Liam Farrell: Just call me Ishmael

His wooden leg was causing him considerable distress, he said; it was constantly painful and restricted his mobility, making him irritable all the time.

I referred him to prosthetics; he was fitted with the latest plastic gizmo, and, liberated from the chronic discomfort, his demeanour was transformed. In no time he was scampering around the village, playing football with the kids and goosing the old ladies. He got married, settled down, opened up a barber-shop, and forgot all about his sworn vengeance on the Great White Whale.

I had not only removed his wooden leg, I had removed his motivation; less driven, less compelling, though much happier, Captain Ahab’s gain was great literature’s loss.

Word soon got out to the other famous literary characters; our role as doctors is to care for everyone, young and old, rich and poor, native and alien, real people and those who are not. The next day the waiting room was packed, heaving with heaving bosoms and irresolvable moral dilemmas.

And also, notably, a foul and pestilent congregation of vapours. I called in the source, a young knight with a lily on his brow, referred him to the respirologists, and advised an online dating service.

‘La belle dame sans merci no longer hath thee in thrall,’ I said.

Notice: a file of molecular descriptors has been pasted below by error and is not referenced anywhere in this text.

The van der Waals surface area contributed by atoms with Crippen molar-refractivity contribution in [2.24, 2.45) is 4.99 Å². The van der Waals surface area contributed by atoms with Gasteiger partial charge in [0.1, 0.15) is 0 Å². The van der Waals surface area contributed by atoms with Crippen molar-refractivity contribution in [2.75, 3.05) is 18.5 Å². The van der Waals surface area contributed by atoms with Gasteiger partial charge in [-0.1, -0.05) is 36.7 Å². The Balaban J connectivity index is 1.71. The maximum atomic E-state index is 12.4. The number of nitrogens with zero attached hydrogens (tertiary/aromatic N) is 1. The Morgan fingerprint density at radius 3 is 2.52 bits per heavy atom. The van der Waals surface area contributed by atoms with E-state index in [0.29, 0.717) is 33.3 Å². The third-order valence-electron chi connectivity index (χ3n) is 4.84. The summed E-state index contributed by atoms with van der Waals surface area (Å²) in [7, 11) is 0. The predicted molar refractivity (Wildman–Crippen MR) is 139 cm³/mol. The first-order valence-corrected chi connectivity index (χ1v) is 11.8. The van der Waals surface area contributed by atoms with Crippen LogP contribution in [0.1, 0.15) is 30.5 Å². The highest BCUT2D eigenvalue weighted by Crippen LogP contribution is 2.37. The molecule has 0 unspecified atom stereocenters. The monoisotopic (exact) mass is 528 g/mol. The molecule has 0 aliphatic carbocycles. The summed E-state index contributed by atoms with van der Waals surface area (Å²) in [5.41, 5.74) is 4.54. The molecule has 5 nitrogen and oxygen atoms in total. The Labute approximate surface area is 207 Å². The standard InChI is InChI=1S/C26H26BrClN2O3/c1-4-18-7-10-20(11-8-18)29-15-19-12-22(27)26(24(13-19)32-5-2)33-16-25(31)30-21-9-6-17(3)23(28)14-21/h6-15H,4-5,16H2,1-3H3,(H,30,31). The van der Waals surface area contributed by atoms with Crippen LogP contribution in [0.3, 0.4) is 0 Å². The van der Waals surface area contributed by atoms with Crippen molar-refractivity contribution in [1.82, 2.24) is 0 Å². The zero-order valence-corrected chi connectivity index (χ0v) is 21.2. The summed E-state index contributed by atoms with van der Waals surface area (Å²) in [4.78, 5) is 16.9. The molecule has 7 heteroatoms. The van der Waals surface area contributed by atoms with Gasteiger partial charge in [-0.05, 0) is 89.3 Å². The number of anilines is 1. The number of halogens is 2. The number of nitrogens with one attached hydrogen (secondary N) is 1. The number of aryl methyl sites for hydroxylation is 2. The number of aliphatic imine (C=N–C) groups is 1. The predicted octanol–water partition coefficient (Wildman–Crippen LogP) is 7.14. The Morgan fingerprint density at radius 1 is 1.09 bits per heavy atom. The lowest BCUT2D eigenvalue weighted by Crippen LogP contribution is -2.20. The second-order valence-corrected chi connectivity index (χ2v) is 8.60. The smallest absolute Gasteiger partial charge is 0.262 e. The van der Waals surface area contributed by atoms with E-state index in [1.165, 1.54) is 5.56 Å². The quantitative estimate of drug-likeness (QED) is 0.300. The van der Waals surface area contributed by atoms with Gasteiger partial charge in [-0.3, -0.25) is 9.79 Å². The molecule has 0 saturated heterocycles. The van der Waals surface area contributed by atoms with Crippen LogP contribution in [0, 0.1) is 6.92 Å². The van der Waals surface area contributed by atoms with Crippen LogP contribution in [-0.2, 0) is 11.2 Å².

Then a Ms Louise Alcott came in. ‘Wipe that smile off your face, joy-boy,’ she snarled, in a distinctly unladylike manner. 'Beth Marsh was here, wasn’t she?’

I pointed out that medical confidentiality was all-encompassing, which included imaginary people.

‘She had scarlet fever, and you just had to give her antibiotics,’ she said. ‘Thus preventing her from developing rheumatic fever and suffering a life of disability and an early death. My whole Little Women gestalt is superfluous; no self-sacrifice, no lifetime of selflessly caring for Beth. How are their characters expected to grow? Years of hard work up the Swanee, thanks to you and your antibiotics.’

Unfortunately happy, healthy people do not make interesting characters. To develop and grow, we need a challenge, a conflict. Everything worthwhile that will ever happen to us will involve pain and distress and cognitive dissonance.

As Harry Lime said in The Third Man: in Italy under the Borgias they had terror and bloodshed, yet also Leonardo da Vinci and the Renaissance. In Switzerland, 500 years of peace resulted in the cuckoo clock.

  • Dr Farrell is a GP from County Armagh. Follow him on Twitter @drlfarrell

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